The cytosol, also known as intracellular fluid (ICF) or cytoplasmic matrix, is the liquid found inside cells.

New!!: Yellow fever and Cytosol · See more »


N,N-Diethyl-meta-toluamide, also called DEET or diethyltoluamide, is the most common active ingredient in insect repellents.

New!!: Yellow fever and DEET · See more »

Dendritic cell

Dendritic cells (DCs) are antigen-presenting cells (also known as accessory cells) of the mammalian immune system.

New!!: Yellow fever and Dendritic cell · See more »

Dengue fever

Dengue fever is a mosquito-borne tropical disease caused by the dengue virus.

New!!: Yellow fever and Dengue fever · See more »

Dengue virus

Dengue virus (DENV) is the cause of dengue fever.

New!!: Yellow fever and Dengue virus · See more »


Diagnosis is the identification of the nature and cause of a certain phenomenon.

New!!: Yellow fever and Diagnosis · See more »

Differential diagnosis

In medicine, a differential diagnosis is the distinguishing of a particular disease or condition from others that present similar clinical features.

New!!: Yellow fever and Differential diagnosis · See more »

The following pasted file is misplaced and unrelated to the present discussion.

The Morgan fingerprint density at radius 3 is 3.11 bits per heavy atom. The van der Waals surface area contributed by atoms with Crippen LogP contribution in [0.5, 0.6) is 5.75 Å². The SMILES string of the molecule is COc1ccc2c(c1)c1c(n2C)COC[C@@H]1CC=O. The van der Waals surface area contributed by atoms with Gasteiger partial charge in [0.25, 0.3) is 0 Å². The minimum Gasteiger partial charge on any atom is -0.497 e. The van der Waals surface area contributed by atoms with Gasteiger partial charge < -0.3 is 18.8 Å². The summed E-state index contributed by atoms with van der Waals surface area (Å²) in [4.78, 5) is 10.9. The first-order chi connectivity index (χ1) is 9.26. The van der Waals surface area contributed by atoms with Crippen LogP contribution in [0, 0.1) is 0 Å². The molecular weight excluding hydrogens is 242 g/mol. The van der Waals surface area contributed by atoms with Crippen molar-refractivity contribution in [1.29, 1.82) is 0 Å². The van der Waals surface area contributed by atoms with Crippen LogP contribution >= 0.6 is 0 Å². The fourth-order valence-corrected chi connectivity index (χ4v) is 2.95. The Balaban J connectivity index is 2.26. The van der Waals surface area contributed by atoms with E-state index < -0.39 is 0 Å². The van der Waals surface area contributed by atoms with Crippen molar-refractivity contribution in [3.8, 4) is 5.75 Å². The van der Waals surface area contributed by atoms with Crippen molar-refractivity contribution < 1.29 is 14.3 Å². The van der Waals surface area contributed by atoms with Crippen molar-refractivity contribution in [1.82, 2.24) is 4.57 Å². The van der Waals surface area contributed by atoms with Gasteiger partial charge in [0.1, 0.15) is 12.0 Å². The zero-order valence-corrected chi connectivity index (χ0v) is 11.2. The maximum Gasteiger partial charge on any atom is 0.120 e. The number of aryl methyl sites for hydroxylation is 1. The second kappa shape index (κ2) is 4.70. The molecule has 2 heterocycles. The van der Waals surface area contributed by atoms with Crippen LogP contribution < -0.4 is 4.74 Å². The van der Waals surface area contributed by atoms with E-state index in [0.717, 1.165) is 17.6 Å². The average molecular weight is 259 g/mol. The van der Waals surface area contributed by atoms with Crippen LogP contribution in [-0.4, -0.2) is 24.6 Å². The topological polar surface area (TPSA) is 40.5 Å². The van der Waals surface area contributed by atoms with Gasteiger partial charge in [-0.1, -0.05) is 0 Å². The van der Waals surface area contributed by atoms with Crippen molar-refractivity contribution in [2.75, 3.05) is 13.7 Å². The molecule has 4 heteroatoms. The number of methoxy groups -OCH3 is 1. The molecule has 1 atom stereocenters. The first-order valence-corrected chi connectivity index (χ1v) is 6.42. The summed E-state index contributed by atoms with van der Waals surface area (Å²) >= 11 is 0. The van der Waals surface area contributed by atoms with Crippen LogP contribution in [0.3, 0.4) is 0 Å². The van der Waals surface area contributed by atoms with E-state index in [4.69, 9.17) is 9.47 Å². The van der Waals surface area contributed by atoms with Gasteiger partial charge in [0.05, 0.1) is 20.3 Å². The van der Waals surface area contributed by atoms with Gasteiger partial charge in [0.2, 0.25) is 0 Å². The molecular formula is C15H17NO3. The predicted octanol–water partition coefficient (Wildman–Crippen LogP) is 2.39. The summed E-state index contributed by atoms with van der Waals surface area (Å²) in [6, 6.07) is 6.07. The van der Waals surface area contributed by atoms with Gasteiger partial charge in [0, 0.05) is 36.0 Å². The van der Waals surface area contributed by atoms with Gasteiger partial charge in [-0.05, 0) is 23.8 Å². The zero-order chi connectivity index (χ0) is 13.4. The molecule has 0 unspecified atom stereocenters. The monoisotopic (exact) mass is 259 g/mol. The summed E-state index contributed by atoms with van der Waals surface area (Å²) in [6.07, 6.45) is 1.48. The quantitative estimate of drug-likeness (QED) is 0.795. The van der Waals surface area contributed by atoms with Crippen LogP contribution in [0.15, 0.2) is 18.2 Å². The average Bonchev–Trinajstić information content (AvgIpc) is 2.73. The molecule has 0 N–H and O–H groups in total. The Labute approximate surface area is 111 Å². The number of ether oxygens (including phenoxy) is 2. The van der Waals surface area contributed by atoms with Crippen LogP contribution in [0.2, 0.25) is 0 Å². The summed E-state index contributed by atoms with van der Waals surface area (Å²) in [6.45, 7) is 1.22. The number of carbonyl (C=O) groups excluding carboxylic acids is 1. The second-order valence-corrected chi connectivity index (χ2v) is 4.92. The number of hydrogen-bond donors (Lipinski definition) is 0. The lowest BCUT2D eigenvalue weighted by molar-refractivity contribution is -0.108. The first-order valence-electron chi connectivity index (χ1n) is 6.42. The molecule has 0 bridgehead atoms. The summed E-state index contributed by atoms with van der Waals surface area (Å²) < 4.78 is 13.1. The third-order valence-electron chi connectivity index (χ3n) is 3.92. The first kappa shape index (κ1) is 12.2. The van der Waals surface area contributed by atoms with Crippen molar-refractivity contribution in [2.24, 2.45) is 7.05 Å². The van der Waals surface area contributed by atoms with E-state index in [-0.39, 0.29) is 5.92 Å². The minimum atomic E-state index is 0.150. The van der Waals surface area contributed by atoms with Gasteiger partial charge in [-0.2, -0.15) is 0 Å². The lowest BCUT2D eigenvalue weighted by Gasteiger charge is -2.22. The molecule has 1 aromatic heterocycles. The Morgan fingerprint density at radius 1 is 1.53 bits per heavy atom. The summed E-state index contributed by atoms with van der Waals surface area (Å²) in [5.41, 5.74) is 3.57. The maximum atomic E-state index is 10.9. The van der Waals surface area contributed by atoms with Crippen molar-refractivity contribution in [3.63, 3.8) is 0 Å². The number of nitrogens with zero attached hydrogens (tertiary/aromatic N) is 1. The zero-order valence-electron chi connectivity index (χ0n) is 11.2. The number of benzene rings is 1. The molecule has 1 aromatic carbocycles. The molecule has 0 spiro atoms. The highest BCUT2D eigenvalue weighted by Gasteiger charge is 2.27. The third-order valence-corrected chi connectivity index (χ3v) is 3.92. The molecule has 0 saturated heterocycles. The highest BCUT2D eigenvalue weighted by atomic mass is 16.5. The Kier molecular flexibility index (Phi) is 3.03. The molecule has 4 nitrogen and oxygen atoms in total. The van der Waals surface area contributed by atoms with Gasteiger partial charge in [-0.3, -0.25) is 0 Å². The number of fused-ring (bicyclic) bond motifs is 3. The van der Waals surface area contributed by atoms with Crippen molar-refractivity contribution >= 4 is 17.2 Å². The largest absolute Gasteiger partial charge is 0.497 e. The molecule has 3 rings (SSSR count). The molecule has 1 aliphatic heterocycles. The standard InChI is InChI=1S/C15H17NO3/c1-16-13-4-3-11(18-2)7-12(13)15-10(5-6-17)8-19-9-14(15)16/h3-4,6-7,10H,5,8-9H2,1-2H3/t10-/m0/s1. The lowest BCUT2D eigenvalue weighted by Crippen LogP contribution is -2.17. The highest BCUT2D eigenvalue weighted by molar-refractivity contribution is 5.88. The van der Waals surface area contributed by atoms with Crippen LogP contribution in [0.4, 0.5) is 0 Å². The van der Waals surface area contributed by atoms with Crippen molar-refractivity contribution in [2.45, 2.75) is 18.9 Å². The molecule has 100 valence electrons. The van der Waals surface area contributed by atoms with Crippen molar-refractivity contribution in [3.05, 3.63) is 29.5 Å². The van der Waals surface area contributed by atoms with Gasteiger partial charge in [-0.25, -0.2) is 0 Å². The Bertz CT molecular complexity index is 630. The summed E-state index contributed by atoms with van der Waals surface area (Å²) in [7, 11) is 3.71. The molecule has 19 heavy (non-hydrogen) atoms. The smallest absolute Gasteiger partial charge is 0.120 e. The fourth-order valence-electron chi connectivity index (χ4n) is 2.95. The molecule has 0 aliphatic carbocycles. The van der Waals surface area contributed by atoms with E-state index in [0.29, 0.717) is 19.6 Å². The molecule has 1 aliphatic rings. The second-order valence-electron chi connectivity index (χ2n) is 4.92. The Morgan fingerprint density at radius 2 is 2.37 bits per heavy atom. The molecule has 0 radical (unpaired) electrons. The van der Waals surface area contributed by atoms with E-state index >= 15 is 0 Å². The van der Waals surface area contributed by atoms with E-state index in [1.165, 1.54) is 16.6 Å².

An earthquake (also known as a quake, tremor or temblor) is the shaking of the surface of the Earth, resulting from the sudden release of energy in the Earth's lithosphere that creates seismic waves.

New!!: Yellow fever and Earthquake · See more »

Ebola virus

Ebola virus (EBOV, formerly designated Zaire ebolavirus) is one of five known viruses within the genus Ebolavirus.

New!!: Yellow fever and Ebola virus · See more »


The enzyme-linked immunosorbent assay (ELISA) is a test that uses antibodies and color change to identify a substance.

New!!: Yellow fever and ELISA · See more »


Encephalitis is inflammation of the brain.

New!!: Yellow fever and Encephalitis · See more »

Endemic (epidemiology)

In epidemiology, an infection is said to be endemic (from Greek ἐν en "in, within" and δῆμος demos "people") in a population when that infection is constantly maintained at a baseline level in a geographic area without external inputs.

New!!: Yellow fever and Endemic (epidemiology) · See more »

Endoplasmic reticulum

The endoplasmic reticulum (ER) is a type of organelle found in eukaryotic cells that forms an interconnected network of flattened, membrane-enclosed sacs or tube-like structures known as cisternae.

New!!: Yellow fever and Endoplasmic reticulum · See more »


In cell biology, an endosome is a membrane-bound compartment inside eukaryotic cells.

New!!: Yellow fever and Endosome · See more »